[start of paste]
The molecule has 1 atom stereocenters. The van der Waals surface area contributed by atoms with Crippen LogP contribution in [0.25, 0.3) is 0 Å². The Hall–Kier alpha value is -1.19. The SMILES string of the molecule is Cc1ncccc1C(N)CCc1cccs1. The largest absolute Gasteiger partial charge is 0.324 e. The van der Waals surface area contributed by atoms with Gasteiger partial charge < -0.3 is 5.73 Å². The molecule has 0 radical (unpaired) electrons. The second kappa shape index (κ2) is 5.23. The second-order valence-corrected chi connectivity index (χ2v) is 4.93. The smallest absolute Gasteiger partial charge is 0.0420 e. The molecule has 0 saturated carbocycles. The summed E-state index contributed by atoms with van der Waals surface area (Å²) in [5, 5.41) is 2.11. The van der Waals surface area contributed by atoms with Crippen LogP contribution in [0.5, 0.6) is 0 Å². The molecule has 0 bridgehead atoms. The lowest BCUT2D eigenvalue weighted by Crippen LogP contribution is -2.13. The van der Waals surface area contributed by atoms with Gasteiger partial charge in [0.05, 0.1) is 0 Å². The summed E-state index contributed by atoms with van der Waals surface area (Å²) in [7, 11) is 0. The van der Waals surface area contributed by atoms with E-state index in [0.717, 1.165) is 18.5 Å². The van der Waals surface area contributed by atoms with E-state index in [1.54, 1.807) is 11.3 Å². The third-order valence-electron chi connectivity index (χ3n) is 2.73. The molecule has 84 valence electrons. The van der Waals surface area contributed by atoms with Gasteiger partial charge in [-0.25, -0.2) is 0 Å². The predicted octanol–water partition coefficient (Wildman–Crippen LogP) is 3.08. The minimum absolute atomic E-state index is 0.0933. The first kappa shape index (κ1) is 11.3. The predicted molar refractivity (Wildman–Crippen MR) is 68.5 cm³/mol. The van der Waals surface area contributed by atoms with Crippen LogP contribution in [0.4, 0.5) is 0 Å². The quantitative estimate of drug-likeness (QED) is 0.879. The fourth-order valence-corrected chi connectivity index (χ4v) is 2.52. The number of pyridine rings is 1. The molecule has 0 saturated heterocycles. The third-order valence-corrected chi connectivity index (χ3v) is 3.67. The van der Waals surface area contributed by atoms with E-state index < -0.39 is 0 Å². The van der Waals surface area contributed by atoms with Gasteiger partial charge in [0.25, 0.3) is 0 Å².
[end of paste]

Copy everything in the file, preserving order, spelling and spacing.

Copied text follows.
The molecule has 1 atom stereocenters. The van der Waals surface area contributed by atoms with Crippen LogP contribution in [0.25, 0.3) is 0 Å². The Hall–Kier alpha value is -1.19. The SMILES string of the molecule is Cc1ncccc1C(N)CCc1cccs1. The largest absolute Gasteiger partial charge is 0.324 e. The van der Waals surface area contributed by atoms with Gasteiger partial charge < -0.3 is 5.73 Å². The molecule has 0 radical (unpaired) electrons. The second kappa shape index (κ2) is 5.23. The second-order valence-corrected chi connectivity index (χ2v) is 4.93. The smallest absolute Gasteiger partial charge is 0.0420 e. The molecule has 0 saturated carbocycles. The summed E-state index contributed by atoms with van der Waals surface area (Å²) in [5, 5.41) is 2.11. The van der Waals surface area contributed by atoms with Crippen LogP contribution in [0.5, 0.6) is 0 Å². The molecule has 0 bridgehead atoms. The lowest BCUT2D eigenvalue weighted by Crippen LogP contribution is -2.13. The van der Waals surface area contributed by atoms with Gasteiger partial charge in [0.05, 0.1) is 0 Å². The summed E-state index contributed by atoms with van der Waals surface area (Å²) in [7, 11) is 0. The van der Waals surface area contributed by atoms with E-state index in [0.717, 1.165) is 18.5 Å². The van der Waals surface area contributed by atoms with E-state index in [1.54, 1.807) is 11.3 Å². The third-order valence-electron chi connectivity index (χ3n) is 2.73. The molecule has 84 valence electrons. The van der Waals surface area contributed by atoms with Gasteiger partial charge in [-0.25, -0.2) is 0 Å². The predicted octanol–water partition coefficient (Wildman–Crippen LogP) is 3.08. The minimum absolute atomic E-state index is 0.0933. The first kappa shape index (κ1) is 11.3. The predicted molar refractivity (Wildman–Crippen MR) is 68.5 cm³/mol. The van der Waals surface area contributed by atoms with Crippen LogP contribution in [0.4, 0.5) is 0 Å². The quantitative estimate of drug-likeness (QED) is 0.879. The fourth-order valence-corrected chi connectivity index (χ4v) is 2.52. The number of pyridine rings is 1. The molecule has 0 saturated heterocycles. The third-order valence-corrected chi connectivity index (χ3v) is 3.67. The van der Waals surface area contributed by atoms with E-state index < -0.39 is 0 Å². The van der Waals surface area contributed by atoms with Gasteiger partial charge in [0.25, 0.3) is 0 Å².